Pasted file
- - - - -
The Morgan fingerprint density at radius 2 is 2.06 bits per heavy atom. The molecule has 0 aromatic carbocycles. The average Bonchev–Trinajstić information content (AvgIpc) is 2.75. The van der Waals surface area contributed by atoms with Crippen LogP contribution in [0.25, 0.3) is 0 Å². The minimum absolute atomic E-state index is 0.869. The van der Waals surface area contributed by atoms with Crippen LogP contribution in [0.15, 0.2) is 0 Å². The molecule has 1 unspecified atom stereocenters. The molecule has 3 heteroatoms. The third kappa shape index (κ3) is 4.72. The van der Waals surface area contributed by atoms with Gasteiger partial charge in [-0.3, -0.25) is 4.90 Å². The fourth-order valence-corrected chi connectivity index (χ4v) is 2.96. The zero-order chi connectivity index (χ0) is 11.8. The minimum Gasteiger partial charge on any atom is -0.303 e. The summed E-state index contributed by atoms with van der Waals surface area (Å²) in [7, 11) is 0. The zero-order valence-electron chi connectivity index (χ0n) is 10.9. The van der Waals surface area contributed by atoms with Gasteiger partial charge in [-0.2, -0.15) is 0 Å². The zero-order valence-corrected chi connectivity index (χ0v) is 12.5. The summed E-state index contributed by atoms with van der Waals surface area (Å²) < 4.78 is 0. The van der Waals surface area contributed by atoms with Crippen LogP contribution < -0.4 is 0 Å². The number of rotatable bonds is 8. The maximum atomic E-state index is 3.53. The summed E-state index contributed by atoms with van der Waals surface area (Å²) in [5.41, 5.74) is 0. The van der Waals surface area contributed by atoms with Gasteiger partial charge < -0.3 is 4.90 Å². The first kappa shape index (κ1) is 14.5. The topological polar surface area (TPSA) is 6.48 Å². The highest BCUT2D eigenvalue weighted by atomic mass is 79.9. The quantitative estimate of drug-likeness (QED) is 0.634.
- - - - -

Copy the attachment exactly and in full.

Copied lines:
The Morgan fingerprint density at radius 2 is 2.06 bits per heavy atom. The molecule has 0 aromatic carbocycles. The average Bonchev–Trinajstić information content (AvgIpc) is 2.75. The van der Waals surface area contributed by atoms with Crippen LogP contribution in [0.25, 0.3) is 0 Å². The minimum absolute atomic E-state index is 0.869. The van der Waals surface area contributed by atoms with Crippen LogP contribution in [0.15, 0.2) is 0 Å². The molecule has 1 unspecified atom stereocenters. The molecule has 3 heteroatoms. The third kappa shape index (κ3) is 4.72. The van der Waals surface area contributed by atoms with Gasteiger partial charge in [-0.3, -0.25) is 4.90 Å². The fourth-order valence-corrected chi connectivity index (χ4v) is 2.96. The zero-order chi connectivity index (χ0) is 11.8. The minimum Gasteiger partial charge on any atom is -0.303 e. The summed E-state index contributed by atoms with van der Waals surface area (Å²) in [7, 11) is 0. The zero-order valence-electron chi connectivity index (χ0n) is 10.9. The van der Waals surface area contributed by atoms with Gasteiger partial charge in [-0.2, -0.15) is 0 Å². The zero-order valence-corrected chi connectivity index (χ0v) is 12.5. The summed E-state index contributed by atoms with van der Waals surface area (Å²) < 4.78 is 0. The van der Waals surface area contributed by atoms with Crippen LogP contribution < -0.4 is 0 Å². The number of rotatable bonds is 8. The maximum atomic E-state index is 3.53. The summed E-state index contributed by atoms with van der Waals surface area (Å²) in [5.41, 5.74) is 0. The van der Waals surface area contributed by atoms with Gasteiger partial charge < -0.3 is 4.90 Å². The first kappa shape index (κ1) is 14.5. The topological polar surface area (TPSA) is 6.48 Å². The highest BCUT2D eigenvalue weighted by atomic mass is 79.9. The quantitative estimate of drug-likeness (QED) is 0.634.